By Maryruth Belsey Priebe
With a reputation for being hard to recycle, polystyrene, or PS plastic, is another type you should be worried about if you want to clean-up your waste bin and keep plastics from the environment. Used for foam cups and plates, as packing material, in CD containers, and even toys, PS plastic is everywhere, but recycling options are few and far between. Never fear, however. Ecolife has the best recycling PS tips to get you sorting these plastics out of your rubbish pile and into the recycling stream.
Environmental facts about plastic #6
True, polystyrene is a lightweight plastic that requires less energy to make and transport, but it still comes with a few environmental woes that will make you want to think twice about using it in your everyday life:
- Aliases: Known alternately as polystyrene, PS, foam, expanded polystyrene (EPS), or by the trademark “Styrofoam.”
- Consumption rates: PS is one of the only types of plastic going down in terms of consumption – its consumption has been reduced 9% from 1974 to 1999. Recycling rates have also increased a fair bit and close to 30% of all PS packing peanuts are reused rather than recycled or trashed.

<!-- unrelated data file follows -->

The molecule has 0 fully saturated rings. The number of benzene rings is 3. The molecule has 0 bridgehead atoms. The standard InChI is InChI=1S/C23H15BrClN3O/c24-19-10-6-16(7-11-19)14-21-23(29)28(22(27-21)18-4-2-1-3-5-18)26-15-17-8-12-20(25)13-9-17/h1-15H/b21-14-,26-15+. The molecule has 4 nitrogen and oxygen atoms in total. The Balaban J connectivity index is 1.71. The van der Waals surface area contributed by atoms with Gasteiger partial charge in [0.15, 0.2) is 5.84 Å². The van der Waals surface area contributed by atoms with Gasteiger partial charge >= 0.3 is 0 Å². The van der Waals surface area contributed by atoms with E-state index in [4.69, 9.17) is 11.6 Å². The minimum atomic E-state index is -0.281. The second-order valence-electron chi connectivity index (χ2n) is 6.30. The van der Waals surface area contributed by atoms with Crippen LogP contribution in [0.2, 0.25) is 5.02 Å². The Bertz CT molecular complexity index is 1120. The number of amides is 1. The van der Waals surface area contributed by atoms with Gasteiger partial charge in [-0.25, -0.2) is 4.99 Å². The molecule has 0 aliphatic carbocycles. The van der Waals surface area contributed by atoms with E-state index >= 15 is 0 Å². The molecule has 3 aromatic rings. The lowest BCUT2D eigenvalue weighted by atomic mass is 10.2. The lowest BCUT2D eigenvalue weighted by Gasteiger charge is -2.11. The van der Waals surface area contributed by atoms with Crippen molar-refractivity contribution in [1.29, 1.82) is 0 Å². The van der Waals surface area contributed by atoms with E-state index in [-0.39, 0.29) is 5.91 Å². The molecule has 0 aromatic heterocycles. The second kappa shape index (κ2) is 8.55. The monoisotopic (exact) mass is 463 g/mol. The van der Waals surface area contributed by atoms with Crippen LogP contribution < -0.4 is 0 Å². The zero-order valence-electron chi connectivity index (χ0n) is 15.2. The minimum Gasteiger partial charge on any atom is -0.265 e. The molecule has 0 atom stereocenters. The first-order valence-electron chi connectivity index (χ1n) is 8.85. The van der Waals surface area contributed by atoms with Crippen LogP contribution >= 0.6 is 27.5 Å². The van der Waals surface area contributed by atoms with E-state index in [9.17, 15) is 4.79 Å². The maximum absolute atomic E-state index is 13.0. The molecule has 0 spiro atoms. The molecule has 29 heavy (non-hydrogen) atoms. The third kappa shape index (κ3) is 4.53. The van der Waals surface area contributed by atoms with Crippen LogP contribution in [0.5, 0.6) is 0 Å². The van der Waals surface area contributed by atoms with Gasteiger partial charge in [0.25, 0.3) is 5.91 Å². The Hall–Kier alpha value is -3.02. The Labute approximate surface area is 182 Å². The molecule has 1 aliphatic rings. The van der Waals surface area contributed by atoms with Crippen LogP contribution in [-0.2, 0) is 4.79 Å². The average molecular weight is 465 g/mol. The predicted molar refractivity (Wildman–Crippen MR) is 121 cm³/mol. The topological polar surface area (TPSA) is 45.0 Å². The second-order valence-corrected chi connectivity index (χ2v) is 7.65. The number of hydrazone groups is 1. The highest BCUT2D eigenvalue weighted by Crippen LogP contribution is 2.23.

- Pollution: Polystyrene plastics are incredibly lightweight (made of primarily air) which means they’re prone to landing in wild spaces and the ocean where they pose threats to wildlife and natural ecosystems.
- Human health: There are concerns that styrene from polystyrene food containers can migrate from the foam into the food or beverage, posing health problems for those consuming the product.
- Decomposition: As with most things in landfills, polystyrene doesn’t generally biodegrade over time. Instead, it just forms a lumpy mess that can form leachate and pollute groundwater as a result.